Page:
“A common syncretic depiction of Erzulie Dantor is St. Jeanne D’Arc, who is displayed carrying or supporting a sword. Another is as the Black Madonna of Częstochowa, as She is represented as being dark-skinned. Her colors are red, gold and navy blue. Her symbols are a pierced heart and knives or swords. Her favorite sacrifices include black pigs, griot (seasoned fried pork), and rum.” [3]

Erzulie Fréda

"Erzulie Freda" by Shelley Hakonson

“Erzulie Fréda Dahomey, the Rada aspect of Erzulie, is the spirit of love, beauty, jewelry, dancing, luxury, and flowers. She wears three wedding rings, one for each husband – Damballa, Agwe and Ogoun. Her symbol is a heart, Her colors are pink, blue, white and gold, and Her favorite sacrifices include jewelry, perfume, sweet cakes and liqueurs. Coquettish and very fond of beauty and finery, Erzulie Freda is femininity and compassion embodied, yet She also has a darker side; She is seen as jealous and spoiled and within some vodoun circles is considered to be lazy. When She mounts a serviteur She flirts with all the men, and treats all the women as rivals.

In Christian iconography She is often identified with the Mater Dolorosa. She is conceived of as never able to attain Her heart’s most fervent desire. For this reason She always leaves a service in tears. Her syncretic iconographical depiction is usually based on that of the Virgin and Child, because She is the mother of Ti. Common syncretizations include Our Lady of Lourdes because She is usually depicted as light-skinned.” [4]

Erzulie Freda Altar Poster

According to the Sosyete du Marche, Inc. (an American Vodou House in Pennsylvania), “Erzulie Freda is the sister of Ezili Dantor, and Her opposite in every way.  Where Dantor is a hard working single mother, Freda is a glamor girl.  The mistress of three powerful spirits – Ogoun, Agwe and Danbala – She  is said to be the most powerful sorceress in the pantheon. So pure and  so good is Freda, that nothing malefic may happen in Her presence. She  is purity – Her horses must be clean, dressed immaculately and scented  with Her favorite Pompie lotion, before She will manifest in service.

Syncretized with Our Lady of Calvary, Freda is seen to  have the wealth of the world at Her finger tips and yet, She weeps  uncontrollably in service. There is never enough champagne (pink) or  cakes (white with white frosting) or candies or clothing or jewelry to  satisfy Her. Her desires must be met or She turns in upon herself and  becomes Je Rouge (Red Eyed), the most fearsome of the Ezili group. Sister to Dantor, LaSiren and Clermizine, Freda is the  most audacious, both in dress and behavior. She will typically greet the women with just Her pinkies, but will lavish hugs and kisses to the men present. She loves the colors pink and pale blue, Pompiea lotion, pink champagne and roses, frosted cakes, jewelry, makeup and gifts. Keep Her  things clean or she will not arrive in the temple.” [5]

 

 

Sources:

The Mystic Voodoo, “Erzulie, Voodoo Goddess of Love“.

Sosyete du Marche, Inc., “Erzulie Freda“.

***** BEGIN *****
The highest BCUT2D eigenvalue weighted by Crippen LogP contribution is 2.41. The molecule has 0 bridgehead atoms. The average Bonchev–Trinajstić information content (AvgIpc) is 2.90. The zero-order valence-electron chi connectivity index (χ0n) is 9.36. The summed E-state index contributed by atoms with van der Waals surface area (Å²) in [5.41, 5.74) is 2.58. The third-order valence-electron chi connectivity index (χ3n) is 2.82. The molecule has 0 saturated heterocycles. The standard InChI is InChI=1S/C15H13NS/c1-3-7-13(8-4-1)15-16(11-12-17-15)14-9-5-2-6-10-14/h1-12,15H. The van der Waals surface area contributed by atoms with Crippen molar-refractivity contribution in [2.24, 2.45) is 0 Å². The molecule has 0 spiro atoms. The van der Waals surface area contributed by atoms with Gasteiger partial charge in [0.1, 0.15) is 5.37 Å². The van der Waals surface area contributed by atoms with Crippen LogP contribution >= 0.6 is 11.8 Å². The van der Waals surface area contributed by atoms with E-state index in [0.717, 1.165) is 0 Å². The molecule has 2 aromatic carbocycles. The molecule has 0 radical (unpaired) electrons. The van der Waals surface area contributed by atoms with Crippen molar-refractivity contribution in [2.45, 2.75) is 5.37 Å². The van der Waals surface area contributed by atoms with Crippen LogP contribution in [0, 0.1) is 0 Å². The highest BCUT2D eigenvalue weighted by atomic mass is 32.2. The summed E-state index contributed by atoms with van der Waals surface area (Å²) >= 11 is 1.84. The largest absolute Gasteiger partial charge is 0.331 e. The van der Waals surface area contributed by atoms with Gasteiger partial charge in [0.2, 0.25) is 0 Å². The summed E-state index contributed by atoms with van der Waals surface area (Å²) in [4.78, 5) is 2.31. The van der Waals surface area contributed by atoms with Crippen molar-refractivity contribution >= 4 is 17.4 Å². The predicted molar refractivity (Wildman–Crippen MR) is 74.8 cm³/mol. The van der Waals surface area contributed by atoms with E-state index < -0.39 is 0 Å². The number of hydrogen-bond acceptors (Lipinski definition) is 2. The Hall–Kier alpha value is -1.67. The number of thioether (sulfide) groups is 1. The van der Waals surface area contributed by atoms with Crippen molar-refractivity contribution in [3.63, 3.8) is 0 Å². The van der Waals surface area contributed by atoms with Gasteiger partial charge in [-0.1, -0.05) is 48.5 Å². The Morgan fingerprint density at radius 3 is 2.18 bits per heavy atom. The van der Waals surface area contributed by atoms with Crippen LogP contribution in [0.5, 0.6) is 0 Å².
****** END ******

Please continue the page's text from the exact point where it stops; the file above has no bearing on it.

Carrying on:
Took, Thalia. A-Muse-ing Grace Gallery, “Erzulie“.

Wikipedia, “Erzulie“.

Goddess Oshun

“Oshun” by Selina Fenech

“Oshun’s themes are divination and love. Her symbols are flowing water, seashells and amber beads.  Oshun is a beautiful, oracular Goddess of love. Generous and beneficent, she opens her eyes to let us peek into what the future holds for relationships. According to legends, Oshun didn’t always know how to tell the future. She was taught by Obatala, one skilled in divination, in return for retrieving his stolen clothing from Elegba. But Elegba exacted his price too. Once Oshun learned to divine, she had to teach all the other orishas the fortune-telling secrets.

Traditionally, Saint Agnes’s Day is spent divining information about love’s path and relationships in the coming year. Following Oshun’s example, make a fortune-telling tool from three shells, each of which has a ‘top’ and ‘bottom’. If shells aren’t handy, use three coins/ Think of a ‘yes’ or’ ‘no’ question related to love. Three tops (or heads) mean ‘yes’. Two tops mean things are generally positive, but uncertain. One top indicates a ‘wait’ or a negative response, and three bottoms is a definite ‘no’. Put the shells under your pillow before you go to bed to dream of future loves.

Or, to encourage Oshun’s problem-solving skills in a relationship, carry a small piece of amber or wear a piece of amber-coloured clothing when you meet your loved one to talk things over.”

(Patricia Telesco, “365 Goddess: a daily guide to the magic and inspiration of the goddess”.)

“Oshun” by Hrana Janto

“Oshun is the Yoruban Orisha (deity) of the sweet or fresh waters (as opposed to the salt waters of Yemaya). She is widely loved, as She is known for healing the sick and bringing fertility and prosperity, and She especially watches over the poor and brings them what they need. As Orisha of love, Oshun is represented as a beautiful, charming and coquettish young woman. In some tales She is said to be a mermaid, with a fish’s tail.